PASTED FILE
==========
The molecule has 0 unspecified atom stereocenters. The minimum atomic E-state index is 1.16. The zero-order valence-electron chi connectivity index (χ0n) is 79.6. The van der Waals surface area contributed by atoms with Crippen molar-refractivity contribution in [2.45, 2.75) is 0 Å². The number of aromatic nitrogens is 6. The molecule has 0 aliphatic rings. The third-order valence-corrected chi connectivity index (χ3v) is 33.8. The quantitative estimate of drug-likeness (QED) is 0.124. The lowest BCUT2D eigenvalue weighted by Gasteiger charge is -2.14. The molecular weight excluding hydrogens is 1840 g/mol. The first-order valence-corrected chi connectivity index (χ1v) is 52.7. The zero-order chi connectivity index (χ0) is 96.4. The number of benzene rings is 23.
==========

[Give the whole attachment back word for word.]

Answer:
The molecule has 0 unspecified atom stereocenters. The minimum atomic E-state index is 1.16. The zero-order valence-electron chi connectivity index (χ0n) is 79.6. The van der Waals surface area contributed by atoms with Crippen molar-refractivity contribution in [2.45, 2.75) is 0 Å². The number of aromatic nitrogens is 6. The molecule has 0 aliphatic rings. The third-order valence-corrected chi connectivity index (χ3v) is 33.8. The quantitative estimate of drug-likeness (QED) is 0.124. The lowest BCUT2D eigenvalue weighted by Gasteiger charge is -2.14. The molecular weight excluding hydrogens is 1840 g/mol. The first-order valence-corrected chi connectivity index (χ1v) is 52.7. The zero-order chi connectivity index (χ0) is 96.4. The number of benzene rings is 23.